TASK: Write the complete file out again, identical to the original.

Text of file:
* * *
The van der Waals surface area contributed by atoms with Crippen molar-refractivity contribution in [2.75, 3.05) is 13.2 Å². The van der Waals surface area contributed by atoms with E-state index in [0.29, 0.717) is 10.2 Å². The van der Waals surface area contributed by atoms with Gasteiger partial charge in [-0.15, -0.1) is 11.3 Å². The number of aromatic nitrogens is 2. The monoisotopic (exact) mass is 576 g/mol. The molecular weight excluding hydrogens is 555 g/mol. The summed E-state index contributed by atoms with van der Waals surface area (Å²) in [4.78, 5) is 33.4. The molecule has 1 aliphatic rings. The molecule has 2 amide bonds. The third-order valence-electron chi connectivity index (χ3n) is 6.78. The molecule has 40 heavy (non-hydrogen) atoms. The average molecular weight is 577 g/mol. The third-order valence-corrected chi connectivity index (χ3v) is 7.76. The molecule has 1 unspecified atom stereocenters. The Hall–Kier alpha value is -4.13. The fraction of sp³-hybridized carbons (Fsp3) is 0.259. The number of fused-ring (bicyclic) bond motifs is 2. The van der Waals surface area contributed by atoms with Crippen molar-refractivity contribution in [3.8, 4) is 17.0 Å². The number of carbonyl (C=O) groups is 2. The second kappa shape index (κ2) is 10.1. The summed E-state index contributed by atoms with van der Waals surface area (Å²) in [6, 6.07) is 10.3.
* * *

The van der Waals surface area contributed by atoms with Crippen molar-refractivity contribution in [2.75, 3.05) is 13.2 Å². The van der Waals surface area contributed by atoms with E-state index in [0.29, 0.717) is 10.2 Å². The van der Waals surface area contributed by atoms with Gasteiger partial charge in [-0.15, -0.1) is 11.3 Å². The number of aromatic nitrogens is 2. The monoisotopic (exact) mass is 576 g/mol. The molecular weight excluding hydrogens is 555 g/mol. The summed E-state index contributed by atoms with van der Waals surface area (Å²) in [4.78, 5) is 33.4. The molecule has 1 aliphatic rings. The molecule has 2 amide bonds. The third-order valence-electron chi connectivity index (χ3n) is 6.78. The molecule has 40 heavy (non-hydrogen) atoms. The average molecular weight is 577 g/mol. The third-order valence-corrected chi connectivity index (χ3v) is 7.76. The molecule has 1 unspecified atom stereocenters. The Hall–Kier alpha value is -4.13. The fraction of sp³-hybridized carbons (Fsp3) is 0.259. The number of fused-ring (bicyclic) bond motifs is 2. The van der Waals surface area contributed by atoms with Crippen molar-refractivity contribution in [3.8, 4) is 17.0 Å². The number of carbonyl (C=O) groups is 2. The second kappa shape index (κ2) is 10.1. The summed E-state index contributed by atoms with van der Waals surface area (Å²) in [6, 6.07) is 10.3.